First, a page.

Lawsuit fears potential cause of increase in MRSA rates
Healthcare settings have seen a rise in the incidence of MRSA infections. A new study suggests that overuse of antibiotics from fear of lawsuit by physicians could be playing a role in the increase in MRSA (methicillin resistant staph aureus)in hospital and other health care settings.
The study, conducted by New York Medical College researchers suggest that doctors may be prescribing antibiotics when clinical evidence for the need is lacking. The team of researchers analyzed data on antibiotic use in the United States, Canada, and 15 European countries, finding that methicillin resistant infections are more prevalent in areas that have a higher density of attorneys in Europe and North America.
George Sakoulas, M.D., assistant professor of medicine is lead study authors. The study authors write, "Further investigation is warranted to study whether physicians' perceived fear of lawsuits, of which attorney density may be a crude surrogate marker, results in antibiotic prescription practices that contribute to the emergence of antimicrobial resistance among virulent pathogens such as S. aureus, with global implications on the ethics of the delivery of quality health care to all members of society." No correlation was found between the number of physicians in a given area and prevalence of MRSA.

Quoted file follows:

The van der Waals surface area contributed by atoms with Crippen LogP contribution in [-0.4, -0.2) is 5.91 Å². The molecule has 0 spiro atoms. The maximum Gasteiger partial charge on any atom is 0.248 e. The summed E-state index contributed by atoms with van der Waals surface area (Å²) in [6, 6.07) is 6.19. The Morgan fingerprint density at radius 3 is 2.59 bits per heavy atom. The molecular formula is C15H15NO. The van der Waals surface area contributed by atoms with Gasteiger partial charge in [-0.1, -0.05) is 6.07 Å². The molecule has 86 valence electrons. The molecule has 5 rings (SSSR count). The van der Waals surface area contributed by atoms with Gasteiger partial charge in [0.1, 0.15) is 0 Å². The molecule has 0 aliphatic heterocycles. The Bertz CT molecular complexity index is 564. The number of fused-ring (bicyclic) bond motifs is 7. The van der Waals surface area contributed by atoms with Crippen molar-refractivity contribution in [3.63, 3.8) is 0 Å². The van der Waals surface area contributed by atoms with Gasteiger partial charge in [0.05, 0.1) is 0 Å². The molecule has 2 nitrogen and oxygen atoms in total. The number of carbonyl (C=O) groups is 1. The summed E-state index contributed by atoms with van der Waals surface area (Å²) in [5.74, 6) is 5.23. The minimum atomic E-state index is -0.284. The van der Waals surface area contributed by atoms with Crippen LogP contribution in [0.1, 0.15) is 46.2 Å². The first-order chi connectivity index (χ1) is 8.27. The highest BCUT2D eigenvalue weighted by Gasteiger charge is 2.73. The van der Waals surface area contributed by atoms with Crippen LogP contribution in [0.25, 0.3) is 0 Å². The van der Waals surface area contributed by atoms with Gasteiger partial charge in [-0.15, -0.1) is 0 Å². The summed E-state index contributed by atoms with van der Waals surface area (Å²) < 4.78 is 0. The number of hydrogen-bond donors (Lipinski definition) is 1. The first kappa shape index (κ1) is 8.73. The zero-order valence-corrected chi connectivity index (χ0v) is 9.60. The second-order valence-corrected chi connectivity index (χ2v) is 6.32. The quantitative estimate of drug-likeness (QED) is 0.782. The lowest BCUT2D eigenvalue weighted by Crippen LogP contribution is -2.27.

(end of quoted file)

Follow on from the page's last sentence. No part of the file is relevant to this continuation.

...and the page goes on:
The findings also revealed that physicians are more concerned with lawsuits from under prescribing antibiotics than overprescribing, in a survey of 162 healthcare providers.
The research suggests that medical tort reform might play a role in reducing health care costs while improving healthcare quality. The findings that lawsuit fears may be contributing to increased rates of MRSA in health care settings also points to the need for more judicious prescribing of antibiotics among physicians, based on clinical evidence rather than fear of lawsuits.
American Journal of Therapeutics